Sage Thrashers – A Hungry Chick And A Dutiful Parent

I’ve been hoping to observe fledgling Sage Thrashers for some time now and yesterday I photographed a single bird. My success was partially the result of extreme frustration with the weather. We’ve had gloomy, cloudy morning skies for so long now that I’ve had a serious case of cabin fever so when I once again woke up to dense cloud cover yesterday morning I decided to go shooting anyway, in spite of my best judgment.

I knew that I’d have deplorable light for photography and I did. But my shutter finger needed scratching…

 

sage thrasher 0916 ron dudley

 1/1250, f/6.3, ISO 1600, Canon 7D Mark II, Canon EF500mm f/4L IS II USM +1.4 tc, not baited, set up or called in

For weeks I’ve known there was a Sage Thrasher nest in this sagebrush next to the road on Antelope island because of the activity I’ve observed there from the adults (I can’t actually see the nest and never approach it of course). At first this youngster (I guess it’s really past the “chick” stage) was hopping around on the ground near the base of the sagebrush as it waited for a parent to deliver food but once in its impatience it landed on top of the bush and posed for a few moments before skulking around on the ground again.

 

 

sage thrasher 0942 ron dudley

 1/1250, f/6.3, ISO 1600, Canon 7D Mark II, Canon EF500mm f/4L IS II USM +1.4 tc, not baited, set up or called in

Then one of the parents flew in with a juicy grasshopper for its offspring and landed with it on a nearby sagebrush. The adult was calling incessantly to the youngster with its beak almost completely closed on the grasshopper as you see here – a nifty trick that always makes me think of ventriloquism. Then both birds flew further down the hill, presumably to complete the food transfer.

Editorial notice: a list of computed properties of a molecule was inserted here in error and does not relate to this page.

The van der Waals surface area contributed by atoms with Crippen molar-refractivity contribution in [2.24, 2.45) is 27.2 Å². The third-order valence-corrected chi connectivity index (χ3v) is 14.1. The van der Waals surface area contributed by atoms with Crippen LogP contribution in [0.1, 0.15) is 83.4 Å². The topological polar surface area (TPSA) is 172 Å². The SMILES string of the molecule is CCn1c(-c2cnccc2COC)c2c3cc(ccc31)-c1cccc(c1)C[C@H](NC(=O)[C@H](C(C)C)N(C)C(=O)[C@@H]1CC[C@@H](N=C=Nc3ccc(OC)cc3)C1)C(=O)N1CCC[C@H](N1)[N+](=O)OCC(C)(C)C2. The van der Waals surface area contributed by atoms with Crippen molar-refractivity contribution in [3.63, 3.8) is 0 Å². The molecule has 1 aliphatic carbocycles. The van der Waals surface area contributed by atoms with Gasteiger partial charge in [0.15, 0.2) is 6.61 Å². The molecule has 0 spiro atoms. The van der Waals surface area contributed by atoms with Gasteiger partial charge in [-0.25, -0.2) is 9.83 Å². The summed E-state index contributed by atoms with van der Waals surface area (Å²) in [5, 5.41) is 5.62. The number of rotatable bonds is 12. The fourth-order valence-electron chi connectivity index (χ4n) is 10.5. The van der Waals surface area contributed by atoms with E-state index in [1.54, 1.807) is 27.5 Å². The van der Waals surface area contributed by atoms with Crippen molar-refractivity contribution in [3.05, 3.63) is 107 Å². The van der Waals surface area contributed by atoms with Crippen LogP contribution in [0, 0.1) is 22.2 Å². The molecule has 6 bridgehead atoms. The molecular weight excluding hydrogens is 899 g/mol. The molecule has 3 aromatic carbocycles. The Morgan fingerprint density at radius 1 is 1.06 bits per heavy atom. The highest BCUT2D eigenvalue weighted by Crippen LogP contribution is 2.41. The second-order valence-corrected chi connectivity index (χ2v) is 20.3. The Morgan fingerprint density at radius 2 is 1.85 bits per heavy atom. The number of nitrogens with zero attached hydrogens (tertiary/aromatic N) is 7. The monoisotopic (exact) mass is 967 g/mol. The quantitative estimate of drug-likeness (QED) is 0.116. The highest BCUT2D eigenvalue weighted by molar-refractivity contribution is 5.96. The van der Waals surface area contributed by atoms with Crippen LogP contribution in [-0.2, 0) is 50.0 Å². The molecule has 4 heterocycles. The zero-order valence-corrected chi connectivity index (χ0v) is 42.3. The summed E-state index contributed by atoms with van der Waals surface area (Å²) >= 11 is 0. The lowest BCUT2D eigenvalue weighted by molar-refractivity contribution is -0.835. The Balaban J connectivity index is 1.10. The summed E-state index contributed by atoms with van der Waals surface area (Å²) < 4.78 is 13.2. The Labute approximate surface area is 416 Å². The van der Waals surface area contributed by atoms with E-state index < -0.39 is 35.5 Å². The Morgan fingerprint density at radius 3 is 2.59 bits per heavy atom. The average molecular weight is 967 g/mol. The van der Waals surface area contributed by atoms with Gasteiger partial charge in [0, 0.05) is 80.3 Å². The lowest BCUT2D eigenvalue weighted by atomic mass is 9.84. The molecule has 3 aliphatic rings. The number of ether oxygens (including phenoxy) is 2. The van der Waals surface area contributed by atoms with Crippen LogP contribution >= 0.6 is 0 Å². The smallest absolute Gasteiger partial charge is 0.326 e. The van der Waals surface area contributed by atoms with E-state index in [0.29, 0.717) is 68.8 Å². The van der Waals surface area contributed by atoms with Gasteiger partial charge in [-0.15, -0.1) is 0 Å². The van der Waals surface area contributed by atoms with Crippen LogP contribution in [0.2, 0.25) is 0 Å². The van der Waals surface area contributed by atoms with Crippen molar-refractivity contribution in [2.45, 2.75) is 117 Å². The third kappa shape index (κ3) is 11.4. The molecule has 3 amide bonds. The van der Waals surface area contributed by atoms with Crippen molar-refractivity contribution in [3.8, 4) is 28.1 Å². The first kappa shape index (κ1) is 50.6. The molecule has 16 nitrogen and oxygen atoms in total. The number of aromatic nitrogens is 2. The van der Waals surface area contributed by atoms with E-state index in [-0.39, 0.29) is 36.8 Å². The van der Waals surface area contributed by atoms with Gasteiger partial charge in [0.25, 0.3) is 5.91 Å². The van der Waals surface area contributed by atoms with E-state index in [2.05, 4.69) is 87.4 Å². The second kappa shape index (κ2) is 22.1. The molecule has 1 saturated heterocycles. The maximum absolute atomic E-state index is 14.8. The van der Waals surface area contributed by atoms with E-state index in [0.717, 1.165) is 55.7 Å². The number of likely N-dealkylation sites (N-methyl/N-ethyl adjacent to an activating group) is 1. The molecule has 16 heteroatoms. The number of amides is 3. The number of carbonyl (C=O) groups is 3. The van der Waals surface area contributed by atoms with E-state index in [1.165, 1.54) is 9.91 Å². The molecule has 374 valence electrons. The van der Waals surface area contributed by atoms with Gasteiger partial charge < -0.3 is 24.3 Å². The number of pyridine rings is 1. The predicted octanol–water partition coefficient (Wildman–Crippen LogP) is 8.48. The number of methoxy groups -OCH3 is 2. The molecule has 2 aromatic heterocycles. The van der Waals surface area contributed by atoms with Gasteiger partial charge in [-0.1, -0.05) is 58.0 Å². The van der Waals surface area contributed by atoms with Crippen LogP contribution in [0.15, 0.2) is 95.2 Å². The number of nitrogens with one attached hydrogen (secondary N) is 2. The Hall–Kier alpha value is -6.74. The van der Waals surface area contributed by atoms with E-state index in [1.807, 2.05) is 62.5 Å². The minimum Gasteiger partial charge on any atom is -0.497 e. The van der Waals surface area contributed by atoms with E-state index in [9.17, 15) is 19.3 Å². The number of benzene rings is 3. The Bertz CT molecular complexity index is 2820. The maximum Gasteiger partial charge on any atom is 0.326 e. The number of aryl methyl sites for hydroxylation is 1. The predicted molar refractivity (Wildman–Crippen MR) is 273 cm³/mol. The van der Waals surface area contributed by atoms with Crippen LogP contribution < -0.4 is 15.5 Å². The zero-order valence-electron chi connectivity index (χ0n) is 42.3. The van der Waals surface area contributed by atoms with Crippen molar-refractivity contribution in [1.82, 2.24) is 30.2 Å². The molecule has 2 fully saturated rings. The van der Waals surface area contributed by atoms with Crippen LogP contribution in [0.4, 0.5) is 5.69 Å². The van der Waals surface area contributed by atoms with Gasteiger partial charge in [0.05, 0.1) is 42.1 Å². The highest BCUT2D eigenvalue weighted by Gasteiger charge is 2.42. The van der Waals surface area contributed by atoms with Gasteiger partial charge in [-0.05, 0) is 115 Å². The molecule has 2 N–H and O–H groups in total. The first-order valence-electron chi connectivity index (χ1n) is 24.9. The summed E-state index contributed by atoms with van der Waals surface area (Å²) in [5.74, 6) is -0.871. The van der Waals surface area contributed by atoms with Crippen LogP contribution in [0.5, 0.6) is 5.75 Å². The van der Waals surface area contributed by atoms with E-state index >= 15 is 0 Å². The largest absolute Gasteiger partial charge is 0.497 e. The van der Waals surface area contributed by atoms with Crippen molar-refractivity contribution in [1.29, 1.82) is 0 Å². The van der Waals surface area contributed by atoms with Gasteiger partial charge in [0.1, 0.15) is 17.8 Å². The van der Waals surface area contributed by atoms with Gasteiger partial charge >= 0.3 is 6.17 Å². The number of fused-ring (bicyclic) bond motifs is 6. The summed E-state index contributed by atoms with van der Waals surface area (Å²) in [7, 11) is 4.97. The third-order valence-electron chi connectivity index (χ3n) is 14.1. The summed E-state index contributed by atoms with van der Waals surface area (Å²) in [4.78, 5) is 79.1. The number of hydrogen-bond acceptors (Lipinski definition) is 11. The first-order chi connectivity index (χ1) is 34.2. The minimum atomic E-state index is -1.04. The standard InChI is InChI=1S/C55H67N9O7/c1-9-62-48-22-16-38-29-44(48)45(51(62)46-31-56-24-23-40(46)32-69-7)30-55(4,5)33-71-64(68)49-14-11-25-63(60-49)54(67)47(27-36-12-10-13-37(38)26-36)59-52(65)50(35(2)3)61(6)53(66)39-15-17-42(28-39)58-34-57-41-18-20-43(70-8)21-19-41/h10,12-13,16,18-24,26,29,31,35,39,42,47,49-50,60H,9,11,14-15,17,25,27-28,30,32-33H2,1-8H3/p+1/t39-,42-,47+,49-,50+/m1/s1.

As always I was delighted to see the young bird as a sign of nesting success (generally these birds lay 4-5 eggs in a clutch but I only saw one fledgling). Hopefully, next time I’ll have better light and there will be more young thrashers in the vicinity of this nest and others.

Ron

 

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Chukar – Wish For It And It May Happen

Recently while photographing birds on Antelope Island I remarked to Mia that I’d like to photograph a Chukar doing a wing-stretch, something I’d only seen once in the past. I’ve often wondered why they so rarely do it and came up with a working theory that goes something like this – many birds stretch their wings in preparation for flight after an extended period of rest but Chukars seldom fly so they have less need for stretching (that’s only a guess of course).

Then, just a day or two later (10 days ago), it happened.

 

chukar 9276 ron dudley

 1/2000, f/9, ISO 500, Canon 7D Mark II, Canon EF500mm f/4L IS II USM +1.4 tc, not baited, set up or called in

As they often do this time of year this Chukar was apparently doing sentry duty atop this large, white lichen-encrusted rock and calling intermittently.

 

 

chukar 9315 ron dudley

  1/1000, f/9, ISO 500, Canon 7D Mark II, Canon EF500mm f/4L IS II USM +1.4 tc, not baited, set up or called in

Soon (as the light changed and cut my shutter speed in half) the bird began to preen. Many bird species would follow up such a grooming session with a wing-stretch but I just didn’t expect it from a Chukar.

 

 

chukar 9332 ron dudley

  1/1000, f/9, ISO 500, Canon 7D Mark II, Canon EF500mm f/4L IS II USM +1.4 tc, not baited, set up or called in

But that’s exactly what it did and it even chose to stretch the wing facing me and included one leg in the process.

 

 

chukar 9367 ron dudley

  1/1000, f/9, ISO 500, Canon 7D Mark II, Canon EF500mm f/4L IS II USM +1.4 tc, not baited, set up or called in

Then after its almost unprecedented (for me) performance the Chukar exited at stage left in traditional fashion, by hopping down from the rock instead of flying off. I thought it was pretty neat that my wish to photograph the behavior came true so quickly after making it.

Next time I think I’ll wish for a Golden Eagle. Fighting with a couple of ravens. Over prey. In good light. Close…

Ron

 

 

 

 

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